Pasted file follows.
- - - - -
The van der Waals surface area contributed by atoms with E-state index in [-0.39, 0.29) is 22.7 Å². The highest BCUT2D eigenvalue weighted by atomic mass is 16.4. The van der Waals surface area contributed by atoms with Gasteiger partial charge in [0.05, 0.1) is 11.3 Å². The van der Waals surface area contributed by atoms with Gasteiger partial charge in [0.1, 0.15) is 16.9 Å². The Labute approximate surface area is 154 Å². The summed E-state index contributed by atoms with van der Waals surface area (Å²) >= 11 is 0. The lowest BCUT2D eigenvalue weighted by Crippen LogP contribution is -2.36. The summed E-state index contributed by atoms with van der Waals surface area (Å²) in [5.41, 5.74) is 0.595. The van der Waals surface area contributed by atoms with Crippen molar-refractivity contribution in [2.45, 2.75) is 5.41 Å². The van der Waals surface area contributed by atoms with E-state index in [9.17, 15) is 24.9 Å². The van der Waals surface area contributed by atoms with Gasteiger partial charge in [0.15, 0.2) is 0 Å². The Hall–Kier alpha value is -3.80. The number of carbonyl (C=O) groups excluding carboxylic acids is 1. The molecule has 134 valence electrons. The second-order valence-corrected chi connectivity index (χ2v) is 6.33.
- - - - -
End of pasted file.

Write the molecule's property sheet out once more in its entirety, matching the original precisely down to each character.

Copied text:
The van der Waals surface area contributed by atoms with E-state index in [-0.39, 0.29) is 22.7 Å². The highest BCUT2D eigenvalue weighted by atomic mass is 16.4. The van der Waals surface area contributed by atoms with Gasteiger partial charge in [0.05, 0.1) is 11.3 Å². The van der Waals surface area contributed by atoms with Gasteiger partial charge in [0.1, 0.15) is 16.9 Å². The Labute approximate surface area is 154 Å². The summed E-state index contributed by atoms with van der Waals surface area (Å²) >= 11 is 0. The lowest BCUT2D eigenvalue weighted by Crippen LogP contribution is -2.36. The summed E-state index contributed by atoms with van der Waals surface area (Å²) in [5.41, 5.74) is 0.595. The van der Waals surface area contributed by atoms with Crippen molar-refractivity contribution in [2.45, 2.75) is 5.41 Å². The van der Waals surface area contributed by atoms with E-state index in [9.17, 15) is 24.9 Å². The van der Waals surface area contributed by atoms with Gasteiger partial charge in [0.15, 0.2) is 0 Å². The Hall–Kier alpha value is -3.80. The number of carbonyl (C=O) groups excluding carboxylic acids is 1. The molecule has 134 valence electrons. The second-order valence-corrected chi connectivity index (χ2v) is 6.33.